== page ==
Charlize Theron goes ‘Atomic’ in spy thriller


Movie Review


Charlize Theron as Lorraine Broughton in “Atomic Blonde”

“Atomic Blonde” definitely is a case of style over substance, but what style — and if they gave Oscars to physical trainers, those who got Charlize Theron ready for the 2017 adaptation of a graphic novel (which FX shows Monday, July 11, and Tuesday, July 12) would have been a shoo-in.

Already well-versed in the action-adventure world by then, with examples such as “Mad Max: Fury Road” and “The Fate of the Furious,” the actress plays a British spy in the late 1980s. She recounts to her superiors (Toby Jones and John Goodman) the details of a Berlin mission that James Bond would feel familiar with: recovering a list of agents operating under assumed identities. Of course, once they’re exposed, their deaths will be virtually certain.

The flashbacks show how she gets along, or doesn’t, with fellow operatives played by James McAvoy and Sofia Boutella. But what the movie does best is to turn Theron loose with a physical ferocity that only certain actresses can embody so well. Scarlett Johansson also comes to mind, of course, but only a handful of talents could get away with this so adeptly and convincingly.

“Atomic Blonde” supplies some early hints of that, but those are only setting the stage for the unquestionable centerpiece, a prolonged and enjoyably showy segment up and down the staircase of an apartment building as Theron dispatches various enemies. (The term “Stairmaster” absolutely gets a new meaning here.)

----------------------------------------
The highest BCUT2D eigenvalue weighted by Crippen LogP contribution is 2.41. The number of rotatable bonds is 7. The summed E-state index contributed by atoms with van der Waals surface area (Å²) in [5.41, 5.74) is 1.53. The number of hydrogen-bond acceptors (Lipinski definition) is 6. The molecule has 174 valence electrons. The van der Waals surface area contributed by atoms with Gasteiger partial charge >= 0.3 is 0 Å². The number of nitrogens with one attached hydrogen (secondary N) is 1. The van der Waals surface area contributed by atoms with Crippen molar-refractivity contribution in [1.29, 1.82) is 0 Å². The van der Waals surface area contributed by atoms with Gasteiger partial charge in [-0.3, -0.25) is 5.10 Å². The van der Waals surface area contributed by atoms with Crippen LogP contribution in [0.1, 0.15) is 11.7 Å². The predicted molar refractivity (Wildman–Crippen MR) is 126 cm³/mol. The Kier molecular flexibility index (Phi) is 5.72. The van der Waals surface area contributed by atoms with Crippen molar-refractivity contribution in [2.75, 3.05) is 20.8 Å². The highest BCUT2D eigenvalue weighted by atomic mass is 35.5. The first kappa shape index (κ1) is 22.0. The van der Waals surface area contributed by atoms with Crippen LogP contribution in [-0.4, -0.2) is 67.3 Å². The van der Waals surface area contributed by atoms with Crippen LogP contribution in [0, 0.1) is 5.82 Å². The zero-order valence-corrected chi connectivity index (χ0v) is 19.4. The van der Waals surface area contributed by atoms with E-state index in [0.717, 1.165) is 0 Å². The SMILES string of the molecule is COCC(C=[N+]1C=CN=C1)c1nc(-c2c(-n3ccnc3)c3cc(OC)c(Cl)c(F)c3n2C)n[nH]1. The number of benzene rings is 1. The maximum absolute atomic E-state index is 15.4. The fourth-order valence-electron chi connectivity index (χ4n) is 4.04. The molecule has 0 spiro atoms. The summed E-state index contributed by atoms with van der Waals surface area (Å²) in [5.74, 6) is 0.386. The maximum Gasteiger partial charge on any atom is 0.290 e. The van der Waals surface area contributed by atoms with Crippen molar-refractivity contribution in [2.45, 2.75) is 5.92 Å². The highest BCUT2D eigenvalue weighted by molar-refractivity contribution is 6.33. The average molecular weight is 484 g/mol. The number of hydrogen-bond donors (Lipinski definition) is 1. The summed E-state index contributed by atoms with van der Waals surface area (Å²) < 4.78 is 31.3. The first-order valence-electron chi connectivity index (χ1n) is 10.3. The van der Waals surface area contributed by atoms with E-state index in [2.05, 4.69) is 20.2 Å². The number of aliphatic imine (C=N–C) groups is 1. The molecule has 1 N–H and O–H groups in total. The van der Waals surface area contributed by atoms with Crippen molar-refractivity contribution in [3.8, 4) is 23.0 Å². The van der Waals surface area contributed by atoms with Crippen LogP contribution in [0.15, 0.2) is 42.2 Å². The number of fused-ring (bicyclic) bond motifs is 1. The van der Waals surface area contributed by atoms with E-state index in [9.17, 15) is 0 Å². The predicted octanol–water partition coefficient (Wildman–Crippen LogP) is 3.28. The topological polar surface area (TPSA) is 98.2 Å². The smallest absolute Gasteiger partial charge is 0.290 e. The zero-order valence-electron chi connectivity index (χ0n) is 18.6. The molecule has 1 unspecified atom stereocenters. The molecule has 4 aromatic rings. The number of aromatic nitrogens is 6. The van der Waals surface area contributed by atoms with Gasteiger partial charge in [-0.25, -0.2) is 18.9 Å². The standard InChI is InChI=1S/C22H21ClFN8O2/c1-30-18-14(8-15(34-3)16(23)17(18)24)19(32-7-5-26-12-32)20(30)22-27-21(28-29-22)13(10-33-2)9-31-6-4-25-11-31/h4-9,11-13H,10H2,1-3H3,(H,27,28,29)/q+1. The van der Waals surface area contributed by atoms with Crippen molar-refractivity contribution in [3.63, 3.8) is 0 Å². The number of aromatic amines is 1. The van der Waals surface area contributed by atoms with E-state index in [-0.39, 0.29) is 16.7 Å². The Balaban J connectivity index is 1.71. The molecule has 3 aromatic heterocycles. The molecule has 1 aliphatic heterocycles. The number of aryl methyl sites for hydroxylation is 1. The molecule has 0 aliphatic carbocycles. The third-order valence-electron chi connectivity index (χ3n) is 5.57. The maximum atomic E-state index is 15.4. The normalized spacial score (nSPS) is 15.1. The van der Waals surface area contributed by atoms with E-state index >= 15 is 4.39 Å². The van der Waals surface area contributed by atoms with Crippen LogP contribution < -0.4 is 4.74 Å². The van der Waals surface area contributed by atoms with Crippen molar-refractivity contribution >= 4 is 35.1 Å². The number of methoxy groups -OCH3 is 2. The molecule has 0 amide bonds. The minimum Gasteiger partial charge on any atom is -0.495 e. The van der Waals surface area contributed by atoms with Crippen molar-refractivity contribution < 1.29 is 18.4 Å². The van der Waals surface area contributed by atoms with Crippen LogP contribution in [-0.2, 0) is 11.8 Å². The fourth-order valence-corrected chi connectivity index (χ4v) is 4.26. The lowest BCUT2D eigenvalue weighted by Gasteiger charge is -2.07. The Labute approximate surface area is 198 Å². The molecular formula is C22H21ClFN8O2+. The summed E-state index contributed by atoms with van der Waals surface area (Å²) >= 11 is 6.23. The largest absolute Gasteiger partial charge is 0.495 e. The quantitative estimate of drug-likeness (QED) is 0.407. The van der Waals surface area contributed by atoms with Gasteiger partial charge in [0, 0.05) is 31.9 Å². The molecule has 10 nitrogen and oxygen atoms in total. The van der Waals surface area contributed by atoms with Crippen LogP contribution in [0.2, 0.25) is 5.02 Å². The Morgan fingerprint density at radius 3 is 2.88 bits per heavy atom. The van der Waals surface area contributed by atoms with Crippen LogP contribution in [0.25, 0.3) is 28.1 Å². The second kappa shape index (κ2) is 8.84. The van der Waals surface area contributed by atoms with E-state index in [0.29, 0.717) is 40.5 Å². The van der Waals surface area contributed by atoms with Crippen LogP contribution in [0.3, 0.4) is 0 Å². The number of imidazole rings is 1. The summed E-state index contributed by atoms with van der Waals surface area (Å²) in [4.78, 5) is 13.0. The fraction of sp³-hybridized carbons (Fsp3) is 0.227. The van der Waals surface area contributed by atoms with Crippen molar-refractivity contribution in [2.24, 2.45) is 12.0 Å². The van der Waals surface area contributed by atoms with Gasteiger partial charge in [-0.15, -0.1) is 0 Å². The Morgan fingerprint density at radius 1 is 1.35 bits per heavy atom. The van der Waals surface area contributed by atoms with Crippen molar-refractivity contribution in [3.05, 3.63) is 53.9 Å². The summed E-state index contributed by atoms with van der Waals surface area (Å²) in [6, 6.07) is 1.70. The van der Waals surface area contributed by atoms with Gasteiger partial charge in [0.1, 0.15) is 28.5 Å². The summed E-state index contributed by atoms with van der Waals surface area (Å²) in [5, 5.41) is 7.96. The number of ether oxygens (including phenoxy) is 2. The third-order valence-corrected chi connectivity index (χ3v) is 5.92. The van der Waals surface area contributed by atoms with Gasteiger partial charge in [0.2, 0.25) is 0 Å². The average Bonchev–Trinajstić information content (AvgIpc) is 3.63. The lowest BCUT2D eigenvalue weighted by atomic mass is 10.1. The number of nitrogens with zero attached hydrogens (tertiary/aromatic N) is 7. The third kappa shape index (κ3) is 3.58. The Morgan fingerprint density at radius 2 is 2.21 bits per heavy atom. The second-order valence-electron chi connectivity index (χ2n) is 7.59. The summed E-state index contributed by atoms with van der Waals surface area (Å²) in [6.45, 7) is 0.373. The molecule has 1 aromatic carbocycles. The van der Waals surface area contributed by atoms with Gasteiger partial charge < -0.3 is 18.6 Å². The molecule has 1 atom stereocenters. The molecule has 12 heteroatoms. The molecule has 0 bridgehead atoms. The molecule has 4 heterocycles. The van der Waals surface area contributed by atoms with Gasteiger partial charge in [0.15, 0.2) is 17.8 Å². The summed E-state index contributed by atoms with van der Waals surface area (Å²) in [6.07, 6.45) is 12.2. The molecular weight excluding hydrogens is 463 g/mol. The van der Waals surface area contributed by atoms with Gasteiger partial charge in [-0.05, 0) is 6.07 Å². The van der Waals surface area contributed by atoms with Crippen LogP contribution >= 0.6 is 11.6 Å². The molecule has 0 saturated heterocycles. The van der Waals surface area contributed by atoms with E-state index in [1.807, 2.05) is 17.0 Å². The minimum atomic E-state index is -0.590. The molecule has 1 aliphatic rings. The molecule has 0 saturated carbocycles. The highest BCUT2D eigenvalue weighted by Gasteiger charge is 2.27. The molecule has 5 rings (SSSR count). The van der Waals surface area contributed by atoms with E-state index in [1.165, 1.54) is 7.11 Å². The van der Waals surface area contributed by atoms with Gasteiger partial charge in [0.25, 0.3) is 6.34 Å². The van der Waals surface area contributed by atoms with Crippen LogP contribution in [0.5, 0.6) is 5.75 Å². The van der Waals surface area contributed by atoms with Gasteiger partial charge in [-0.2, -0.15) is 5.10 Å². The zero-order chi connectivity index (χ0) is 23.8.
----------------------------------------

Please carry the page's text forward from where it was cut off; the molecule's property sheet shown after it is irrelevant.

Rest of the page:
If that scene is reminiscent of the staging that went into the “John Wick” movies, there’s a good reason: Director David Leitch also worked on those films, and his background is as a stunt man, so he surely knows the score when it comes to choreographing such sequences. For the violence they entail, there’s also a balletic quality to them, and Theron is perfectly lithe and limber to be at the heart of them here.

The only catch is that it sometimes comes at the expense of true character development, the sort that would make Theron’s alter ego a fully rounded figure and prompt viewers to invest in her even more. With that said, this movie is meant to be an action machine, and it surely gets that job done.

“Atomic Blonde” has its slower moments, but much to its credit, there aren’t all that many. And when its title star does go atomic, it’s really something to see, quite literally.

Jay Bobbin

Jay Bobbin has decades of experience covering the television and movie businesses, winning Tribune Media Services’ Crown Jewel Award in 2008 for his performance in the company. Over those many years of interviewing and writing, he has spoken with everyone from Robert De Niro and John Travolta to Paul McCartney and Tony Bennett … from Meryl Streep and Julie Andrews to Taylor Swift and Carrie Underwood.

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